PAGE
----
On Creating Abortion Laws

Even after decades of the Roe vs. Wade case, US is still pretty ambiguous on its abortion laws. And while the States does offer a lot of freedom for women (and men) seeking abortion than most other countries (namely India, Middle East, Latin American countries) this freedom is still largely and unfairly restricted.

prochoiceThe war on women’s bodies continues till today, like it is legitimate. Like denying women (and men and anyone who can get pregnant) rights over their own body is something that should be taken up by a fine number of men who are in the parliament.

Women held about 19 percent of the seats in the US national parliament (and even less so in most of the states) according to the 2015 Word Bank data. (See source: World Bank) That means more than eighty percent of the seats were held by men.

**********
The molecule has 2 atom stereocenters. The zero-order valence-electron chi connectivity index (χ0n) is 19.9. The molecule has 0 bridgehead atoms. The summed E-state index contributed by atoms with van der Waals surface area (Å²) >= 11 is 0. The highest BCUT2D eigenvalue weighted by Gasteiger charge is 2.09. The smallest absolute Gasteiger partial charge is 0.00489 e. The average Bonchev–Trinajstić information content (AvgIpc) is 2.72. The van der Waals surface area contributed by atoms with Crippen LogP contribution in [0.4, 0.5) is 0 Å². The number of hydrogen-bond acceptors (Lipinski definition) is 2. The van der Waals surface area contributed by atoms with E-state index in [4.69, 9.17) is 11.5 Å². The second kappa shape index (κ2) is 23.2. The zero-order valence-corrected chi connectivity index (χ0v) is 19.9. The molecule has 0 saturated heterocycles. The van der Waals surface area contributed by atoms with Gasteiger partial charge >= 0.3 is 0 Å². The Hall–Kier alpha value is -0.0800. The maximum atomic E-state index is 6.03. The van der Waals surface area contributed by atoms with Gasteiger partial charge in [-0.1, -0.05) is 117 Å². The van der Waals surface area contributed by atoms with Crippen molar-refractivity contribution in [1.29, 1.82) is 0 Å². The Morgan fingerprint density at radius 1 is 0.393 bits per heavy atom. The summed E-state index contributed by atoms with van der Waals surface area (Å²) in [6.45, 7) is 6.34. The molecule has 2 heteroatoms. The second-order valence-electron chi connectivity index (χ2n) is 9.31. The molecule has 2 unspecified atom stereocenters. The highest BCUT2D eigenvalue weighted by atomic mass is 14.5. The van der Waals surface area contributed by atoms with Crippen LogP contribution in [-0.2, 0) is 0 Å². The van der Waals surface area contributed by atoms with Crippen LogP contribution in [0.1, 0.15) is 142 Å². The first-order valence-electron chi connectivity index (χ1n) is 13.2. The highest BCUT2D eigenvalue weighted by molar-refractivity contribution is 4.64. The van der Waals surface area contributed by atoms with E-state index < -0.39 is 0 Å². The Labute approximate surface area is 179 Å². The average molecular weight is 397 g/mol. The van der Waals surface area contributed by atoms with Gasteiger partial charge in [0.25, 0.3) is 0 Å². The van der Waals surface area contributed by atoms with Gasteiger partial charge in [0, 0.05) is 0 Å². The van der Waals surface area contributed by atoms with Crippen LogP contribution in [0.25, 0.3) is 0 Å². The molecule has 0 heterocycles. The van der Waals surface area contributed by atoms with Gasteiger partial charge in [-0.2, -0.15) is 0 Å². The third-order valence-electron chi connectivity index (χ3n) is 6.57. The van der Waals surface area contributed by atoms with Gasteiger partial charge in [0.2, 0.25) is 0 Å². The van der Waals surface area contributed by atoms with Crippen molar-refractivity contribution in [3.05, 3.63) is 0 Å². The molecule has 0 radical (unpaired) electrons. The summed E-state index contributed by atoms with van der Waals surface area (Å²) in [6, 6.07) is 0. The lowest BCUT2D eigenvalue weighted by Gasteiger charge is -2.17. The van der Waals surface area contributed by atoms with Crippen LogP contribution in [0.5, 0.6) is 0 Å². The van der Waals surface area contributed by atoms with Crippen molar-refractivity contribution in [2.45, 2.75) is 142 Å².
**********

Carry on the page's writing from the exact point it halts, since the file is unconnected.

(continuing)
The abortion laws that are decided within the country are made by the vote of around eighty percent of men and only twenty percent of women.

Why do men get so much monopoly over a situation that targets mostly women?

Hundred percent of these eighty percent of men will never get pregnant. Their right to full bodily autonomy is not on question, their body is not being exploited and their rights are not being denied.

The issue of pregnancy targets almost all of the women (and a few percentage of men who are either transgender or identify as male) and they are the ones who should be having the maximum say (if not all) on what happens to their bodies.

The question about abortion is not a war on women’s bodies simply because it is being put forth to debate, but because those making the decision are not being affected by it. And those who will be affected by it are not getting equal say or representation.


Image source: https://academicobgyn.files.wordpress.com/2010/04/prochoice.jpg

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